In Pursuit of Cultural Hegemony

[This is Part IV of a five-part essay; if you haven’t yet seen them, first read Part I, Part II, and Part III.]

While educators may be unconsciously relying on dubious theories of psychological modeling (as mentioned in yesterday’s essay) to justify the unrelenting ethnic tokenism in our nation’s schoolbooks, their official explanation revolves around the supposed need to boost students’ “self-esteem.” Those kids who do poorly in school, the theory goes, fail only because they have low self-esteem, leading to low expectations. Therefore, the best way to boost performance for struggling students is not to make their curriculum more challenging or to tailor it to their needs, but rather to use the curriculum as a mechanism to improve students’ self-image. If kids love themselves, the educational theorists claim, they’ll want to succeed, and if they want to succeed, they will succeed. Problem solved!


And so the entire educational system has systematically been re-tooled to focus on self-esteem building. In early grades this involves unsubtle classroom activities — assignments, songs, everybody-wins “contests” — directly informing each student how wonderful they are. In later grades, however, kids begin to grow more sophisticated and skeptical of such heavy-handed methods, so the curriculum designers “cleverly” embed self-esteem building hidden messages into the reading material where it can work on each student’s subconscious. Usually this involves praising and glamorizing “heroes” who just happen to share some ethnic/cultural/gender/appearance attribute with kids in the class, the assumption being that the students’ minds will internalize the message, “If this hero who looks just like me can succeed, then so can I!”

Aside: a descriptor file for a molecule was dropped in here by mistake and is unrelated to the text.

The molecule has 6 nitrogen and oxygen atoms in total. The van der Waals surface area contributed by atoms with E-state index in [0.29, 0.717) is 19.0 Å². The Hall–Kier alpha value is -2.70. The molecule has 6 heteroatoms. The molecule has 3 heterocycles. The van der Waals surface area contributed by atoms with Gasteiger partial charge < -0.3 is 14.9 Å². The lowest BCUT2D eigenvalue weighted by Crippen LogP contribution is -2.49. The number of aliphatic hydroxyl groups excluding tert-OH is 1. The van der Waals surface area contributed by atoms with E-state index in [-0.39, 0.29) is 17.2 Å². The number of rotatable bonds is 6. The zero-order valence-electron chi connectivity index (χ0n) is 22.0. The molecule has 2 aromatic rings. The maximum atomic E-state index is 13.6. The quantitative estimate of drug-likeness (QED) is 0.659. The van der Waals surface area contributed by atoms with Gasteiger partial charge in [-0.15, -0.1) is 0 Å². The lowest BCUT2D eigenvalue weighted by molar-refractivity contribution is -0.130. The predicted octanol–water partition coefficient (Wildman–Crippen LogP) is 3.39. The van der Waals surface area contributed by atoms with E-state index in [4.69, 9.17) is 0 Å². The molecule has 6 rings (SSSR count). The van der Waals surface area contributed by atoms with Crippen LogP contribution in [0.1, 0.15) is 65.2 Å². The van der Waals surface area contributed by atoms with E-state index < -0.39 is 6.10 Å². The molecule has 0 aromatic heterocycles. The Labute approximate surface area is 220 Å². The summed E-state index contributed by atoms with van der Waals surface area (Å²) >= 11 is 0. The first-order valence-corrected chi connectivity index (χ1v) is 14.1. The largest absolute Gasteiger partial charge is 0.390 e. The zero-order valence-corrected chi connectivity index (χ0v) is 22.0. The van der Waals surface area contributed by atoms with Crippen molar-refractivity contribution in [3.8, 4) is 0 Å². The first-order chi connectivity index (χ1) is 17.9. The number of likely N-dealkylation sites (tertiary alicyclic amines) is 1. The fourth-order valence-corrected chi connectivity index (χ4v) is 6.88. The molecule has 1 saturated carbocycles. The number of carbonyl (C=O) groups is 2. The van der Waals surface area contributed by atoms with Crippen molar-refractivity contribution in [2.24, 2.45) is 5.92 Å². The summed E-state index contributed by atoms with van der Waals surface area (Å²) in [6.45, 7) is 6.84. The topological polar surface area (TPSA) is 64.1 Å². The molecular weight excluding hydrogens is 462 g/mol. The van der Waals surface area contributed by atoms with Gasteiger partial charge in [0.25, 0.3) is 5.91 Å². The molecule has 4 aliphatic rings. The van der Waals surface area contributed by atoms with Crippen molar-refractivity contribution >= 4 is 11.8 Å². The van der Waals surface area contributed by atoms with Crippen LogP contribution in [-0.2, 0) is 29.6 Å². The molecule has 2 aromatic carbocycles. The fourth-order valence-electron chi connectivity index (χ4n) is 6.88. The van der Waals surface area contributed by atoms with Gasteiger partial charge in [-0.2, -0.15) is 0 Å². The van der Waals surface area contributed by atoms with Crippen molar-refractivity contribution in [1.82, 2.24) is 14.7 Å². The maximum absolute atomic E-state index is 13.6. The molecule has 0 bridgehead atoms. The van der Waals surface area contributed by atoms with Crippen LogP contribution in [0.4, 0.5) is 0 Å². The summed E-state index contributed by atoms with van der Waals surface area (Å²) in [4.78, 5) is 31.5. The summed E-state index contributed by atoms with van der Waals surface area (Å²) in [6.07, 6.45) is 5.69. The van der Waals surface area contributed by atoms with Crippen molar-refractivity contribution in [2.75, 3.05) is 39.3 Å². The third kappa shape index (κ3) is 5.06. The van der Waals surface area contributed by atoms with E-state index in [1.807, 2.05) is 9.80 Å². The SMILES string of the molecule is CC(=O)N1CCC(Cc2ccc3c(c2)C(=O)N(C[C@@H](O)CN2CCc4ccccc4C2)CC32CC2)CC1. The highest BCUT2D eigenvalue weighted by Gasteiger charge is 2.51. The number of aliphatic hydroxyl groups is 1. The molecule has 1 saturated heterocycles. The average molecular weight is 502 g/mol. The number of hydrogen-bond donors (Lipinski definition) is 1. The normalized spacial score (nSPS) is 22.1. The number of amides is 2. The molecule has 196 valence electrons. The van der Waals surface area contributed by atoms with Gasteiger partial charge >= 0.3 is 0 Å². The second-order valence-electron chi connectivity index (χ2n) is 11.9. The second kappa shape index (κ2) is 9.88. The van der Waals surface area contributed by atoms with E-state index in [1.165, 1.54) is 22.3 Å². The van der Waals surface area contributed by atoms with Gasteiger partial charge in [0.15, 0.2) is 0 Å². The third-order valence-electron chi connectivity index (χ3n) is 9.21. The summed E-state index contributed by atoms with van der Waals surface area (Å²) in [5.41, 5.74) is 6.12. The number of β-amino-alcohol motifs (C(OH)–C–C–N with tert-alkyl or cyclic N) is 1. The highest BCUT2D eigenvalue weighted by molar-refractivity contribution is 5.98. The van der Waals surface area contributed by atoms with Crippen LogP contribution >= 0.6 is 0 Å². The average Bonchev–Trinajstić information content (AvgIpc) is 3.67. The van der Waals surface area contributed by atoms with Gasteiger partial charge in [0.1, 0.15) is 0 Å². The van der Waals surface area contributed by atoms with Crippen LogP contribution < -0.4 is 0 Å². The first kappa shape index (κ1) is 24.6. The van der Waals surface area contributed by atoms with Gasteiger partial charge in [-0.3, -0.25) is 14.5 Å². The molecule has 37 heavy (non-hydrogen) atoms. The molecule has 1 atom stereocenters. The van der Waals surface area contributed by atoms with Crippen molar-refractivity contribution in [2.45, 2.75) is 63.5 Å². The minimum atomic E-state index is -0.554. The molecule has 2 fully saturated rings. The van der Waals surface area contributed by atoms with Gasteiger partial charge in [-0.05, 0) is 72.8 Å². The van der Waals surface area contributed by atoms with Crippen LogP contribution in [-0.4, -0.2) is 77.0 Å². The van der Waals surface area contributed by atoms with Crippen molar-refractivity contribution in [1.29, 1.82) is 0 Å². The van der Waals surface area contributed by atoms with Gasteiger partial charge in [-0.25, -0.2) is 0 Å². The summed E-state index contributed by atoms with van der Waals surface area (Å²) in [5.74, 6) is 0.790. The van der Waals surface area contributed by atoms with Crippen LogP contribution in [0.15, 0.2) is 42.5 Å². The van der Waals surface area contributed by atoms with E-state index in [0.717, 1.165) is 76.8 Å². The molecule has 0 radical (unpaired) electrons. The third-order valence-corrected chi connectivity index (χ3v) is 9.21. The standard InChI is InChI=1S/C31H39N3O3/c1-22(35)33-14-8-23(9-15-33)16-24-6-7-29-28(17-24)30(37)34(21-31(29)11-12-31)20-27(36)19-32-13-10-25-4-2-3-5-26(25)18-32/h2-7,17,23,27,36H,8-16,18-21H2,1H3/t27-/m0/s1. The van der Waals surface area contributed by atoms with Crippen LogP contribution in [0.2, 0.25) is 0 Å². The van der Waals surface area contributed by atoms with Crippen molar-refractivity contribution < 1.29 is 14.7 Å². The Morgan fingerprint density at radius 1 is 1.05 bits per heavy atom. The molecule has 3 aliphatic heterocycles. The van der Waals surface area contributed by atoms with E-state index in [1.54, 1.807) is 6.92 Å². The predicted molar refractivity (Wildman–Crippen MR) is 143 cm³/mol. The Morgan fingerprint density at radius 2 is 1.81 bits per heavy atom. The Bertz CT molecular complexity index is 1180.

Needless to say, this is the biggest crock of baloney ever foisted on the American public. True self-esteem is not a precursor to achievement and success, it comes as the natural consequence of achievement and success. It’s something you earn, not something you’re given. And to the extent that one can artificially induce baseless self-esteem in someone who has not done anything noteworthy to earn it, one has only succeeded in creating a child with a personality disorder whose swollen ego and sense of entitlement will only later serve as a hindrance in adult real-world interactions.

All of that is brushed aside by the now-prevailing self-esteem mantra. And since statistics show that in most school districts there is a higher percentage of minority students struggling academically, the liberal curriculum designers invariably populate textbooks with inspirational minority heroes, thinking this will provide enough of a self-esteem boost to “eliminate the achievement gap.”

The end result of this self-esteem paradigm (or at least the leftist implementation of it) is a complete abandonment of any pretense of historical accuracy, as the following example illustrates.

Carver and Maxwell: a Tale of Two Scientists

Like most students in post-WWII America, throughout my schooling I was taught repeated lessons about George Washington Carver, a famed African-American agricultural scientist. My teachers always remained a little vague about what exactly his scientific achievements were, but we learned in no uncertain terms that Carver was a Great Scientist who must be respected and admired now and forever.

Years later, while taking a History of Science course in graduate school, I learned about a 19th-century Scottish physicist named James Clerk Maxwell. Prior to taking that class, I had never heard of the guy.

Now, older and wiser, looking at all this in retrospect, something uneasy dawns on me. Waaaaiiiiit a minute. What was that all about? Why was I (and just about every other kid in America) endlessly instructed on the glories of Carver, but never even apprised of Maxwell’s existence? Therein lies an instructional tale.